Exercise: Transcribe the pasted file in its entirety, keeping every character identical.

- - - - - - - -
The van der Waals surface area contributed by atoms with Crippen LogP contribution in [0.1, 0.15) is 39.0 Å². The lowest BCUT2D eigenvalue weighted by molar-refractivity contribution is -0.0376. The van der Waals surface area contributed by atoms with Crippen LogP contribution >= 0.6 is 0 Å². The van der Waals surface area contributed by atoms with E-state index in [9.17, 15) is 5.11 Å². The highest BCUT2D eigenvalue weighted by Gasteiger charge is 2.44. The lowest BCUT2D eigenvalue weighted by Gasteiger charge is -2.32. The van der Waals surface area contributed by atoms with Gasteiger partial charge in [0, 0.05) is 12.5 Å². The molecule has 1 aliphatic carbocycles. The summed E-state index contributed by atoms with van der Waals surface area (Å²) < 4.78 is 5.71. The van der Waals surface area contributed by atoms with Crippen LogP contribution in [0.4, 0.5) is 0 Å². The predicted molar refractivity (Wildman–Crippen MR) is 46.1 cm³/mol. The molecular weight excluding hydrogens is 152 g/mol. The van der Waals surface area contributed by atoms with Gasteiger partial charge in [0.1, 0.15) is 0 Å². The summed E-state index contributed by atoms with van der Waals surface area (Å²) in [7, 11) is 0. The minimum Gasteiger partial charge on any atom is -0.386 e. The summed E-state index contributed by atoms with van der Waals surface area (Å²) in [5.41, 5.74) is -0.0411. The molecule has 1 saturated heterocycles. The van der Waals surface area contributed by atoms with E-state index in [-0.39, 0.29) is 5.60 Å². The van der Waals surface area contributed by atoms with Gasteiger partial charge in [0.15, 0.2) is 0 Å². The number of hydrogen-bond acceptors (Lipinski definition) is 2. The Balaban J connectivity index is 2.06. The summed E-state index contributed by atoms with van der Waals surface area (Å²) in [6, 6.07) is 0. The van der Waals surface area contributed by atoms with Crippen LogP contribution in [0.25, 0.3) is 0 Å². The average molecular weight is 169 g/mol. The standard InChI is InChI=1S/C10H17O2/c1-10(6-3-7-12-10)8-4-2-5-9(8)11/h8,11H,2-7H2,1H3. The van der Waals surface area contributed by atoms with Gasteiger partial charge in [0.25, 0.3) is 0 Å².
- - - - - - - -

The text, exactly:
The van der Waals surface area contributed by atoms with Crippen LogP contribution in [0.1, 0.15) is 39.0 Å². The lowest BCUT2D eigenvalue weighted by molar-refractivity contribution is -0.0376. The van der Waals surface area contributed by atoms with Crippen LogP contribution >= 0.6 is 0 Å². The van der Waals surface area contributed by atoms with E-state index in [9.17, 15) is 5.11 Å². The highest BCUT2D eigenvalue weighted by Gasteiger charge is 2.44. The lowest BCUT2D eigenvalue weighted by Gasteiger charge is -2.32. The van der Waals surface area contributed by atoms with Gasteiger partial charge in [0, 0.05) is 12.5 Å². The molecule has 1 aliphatic carbocycles. The summed E-state index contributed by atoms with van der Waals surface area (Å²) < 4.78 is 5.71. The van der Waals surface area contributed by atoms with Crippen LogP contribution in [0.4, 0.5) is 0 Å². The predicted molar refractivity (Wildman–Crippen MR) is 46.1 cm³/mol. The molecular weight excluding hydrogens is 152 g/mol. The van der Waals surface area contributed by atoms with Gasteiger partial charge in [0.1, 0.15) is 0 Å². The summed E-state index contributed by atoms with van der Waals surface area (Å²) in [7, 11) is 0. The minimum Gasteiger partial charge on any atom is -0.386 e. The summed E-state index contributed by atoms with van der Waals surface area (Å²) in [5.41, 5.74) is -0.0411. The molecule has 1 saturated heterocycles. The van der Waals surface area contributed by atoms with E-state index in [-0.39, 0.29) is 5.60 Å². The van der Waals surface area contributed by atoms with Gasteiger partial charge in [0.15, 0.2) is 0 Å². The number of hydrogen-bond acceptors (Lipinski definition) is 2. The Balaban J connectivity index is 2.06. The summed E-state index contributed by atoms with van der Waals surface area (Å²) in [6, 6.07) is 0. The van der Waals surface area contributed by atoms with Crippen LogP contribution in [0.25, 0.3) is 0 Å². The average molecular weight is 169 g/mol. The standard InChI is InChI=1S/C10H17O2/c1-10(6-3-7-12-10)8-4-2-5-9(8)11/h8,11H,2-7H2,1H3. The van der Waals surface area contributed by atoms with Gasteiger partial charge in [0.25, 0.3) is 0 Å².